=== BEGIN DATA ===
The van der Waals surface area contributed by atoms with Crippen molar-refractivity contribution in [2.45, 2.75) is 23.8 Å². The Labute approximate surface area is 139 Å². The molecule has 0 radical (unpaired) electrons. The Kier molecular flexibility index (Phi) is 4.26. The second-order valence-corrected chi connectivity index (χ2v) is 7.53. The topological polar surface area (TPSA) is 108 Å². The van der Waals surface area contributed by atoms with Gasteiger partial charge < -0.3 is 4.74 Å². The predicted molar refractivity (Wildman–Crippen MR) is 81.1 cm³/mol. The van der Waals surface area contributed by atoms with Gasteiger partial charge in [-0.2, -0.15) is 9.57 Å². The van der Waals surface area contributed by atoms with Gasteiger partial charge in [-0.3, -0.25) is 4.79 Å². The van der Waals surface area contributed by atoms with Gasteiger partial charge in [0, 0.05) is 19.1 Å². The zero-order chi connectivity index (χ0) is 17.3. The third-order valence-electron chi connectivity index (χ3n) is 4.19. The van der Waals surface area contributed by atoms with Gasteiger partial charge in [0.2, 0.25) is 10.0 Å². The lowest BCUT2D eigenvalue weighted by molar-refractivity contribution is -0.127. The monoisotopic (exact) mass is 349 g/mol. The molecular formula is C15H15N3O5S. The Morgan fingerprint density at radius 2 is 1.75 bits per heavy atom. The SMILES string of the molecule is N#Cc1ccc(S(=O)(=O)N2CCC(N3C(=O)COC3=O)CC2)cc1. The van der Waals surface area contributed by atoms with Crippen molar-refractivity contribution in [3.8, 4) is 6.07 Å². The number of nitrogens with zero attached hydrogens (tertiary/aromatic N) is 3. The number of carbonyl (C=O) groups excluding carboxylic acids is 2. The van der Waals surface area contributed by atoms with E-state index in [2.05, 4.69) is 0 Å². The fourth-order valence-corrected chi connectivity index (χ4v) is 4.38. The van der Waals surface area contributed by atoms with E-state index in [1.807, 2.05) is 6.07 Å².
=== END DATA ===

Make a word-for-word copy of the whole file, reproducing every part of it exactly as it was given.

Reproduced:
The van der Waals surface area contributed by atoms with Crippen molar-refractivity contribution in [2.45, 2.75) is 23.8 Å². The Labute approximate surface area is 139 Å². The molecule has 0 radical (unpaired) electrons. The Kier molecular flexibility index (Phi) is 4.26. The second-order valence-corrected chi connectivity index (χ2v) is 7.53. The topological polar surface area (TPSA) is 108 Å². The van der Waals surface area contributed by atoms with Gasteiger partial charge < -0.3 is 4.74 Å². The predicted molar refractivity (Wildman–Crippen MR) is 81.1 cm³/mol. The van der Waals surface area contributed by atoms with Gasteiger partial charge in [-0.2, -0.15) is 9.57 Å². The van der Waals surface area contributed by atoms with Gasteiger partial charge in [-0.3, -0.25) is 4.79 Å². The van der Waals surface area contributed by atoms with Gasteiger partial charge in [0, 0.05) is 19.1 Å². The zero-order chi connectivity index (χ0) is 17.3. The third-order valence-electron chi connectivity index (χ3n) is 4.19. The van der Waals surface area contributed by atoms with Gasteiger partial charge in [0.2, 0.25) is 10.0 Å². The lowest BCUT2D eigenvalue weighted by molar-refractivity contribution is -0.127. The monoisotopic (exact) mass is 349 g/mol. The molecular formula is C15H15N3O5S. The Morgan fingerprint density at radius 2 is 1.75 bits per heavy atom. The SMILES string of the molecule is N#Cc1ccc(S(=O)(=O)N2CCC(N3C(=O)COC3=O)CC2)cc1. The van der Waals surface area contributed by atoms with Crippen molar-refractivity contribution in [3.8, 4) is 6.07 Å². The number of nitrogens with zero attached hydrogens (tertiary/aromatic N) is 3. The number of carbonyl (C=O) groups excluding carboxylic acids is 2. The van der Waals surface area contributed by atoms with E-state index in [2.05, 4.69) is 0 Å². The fourth-order valence-corrected chi connectivity index (χ4v) is 4.38. The van der Waals surface area contributed by atoms with E-state index in [1.807, 2.05) is 6.07 Å².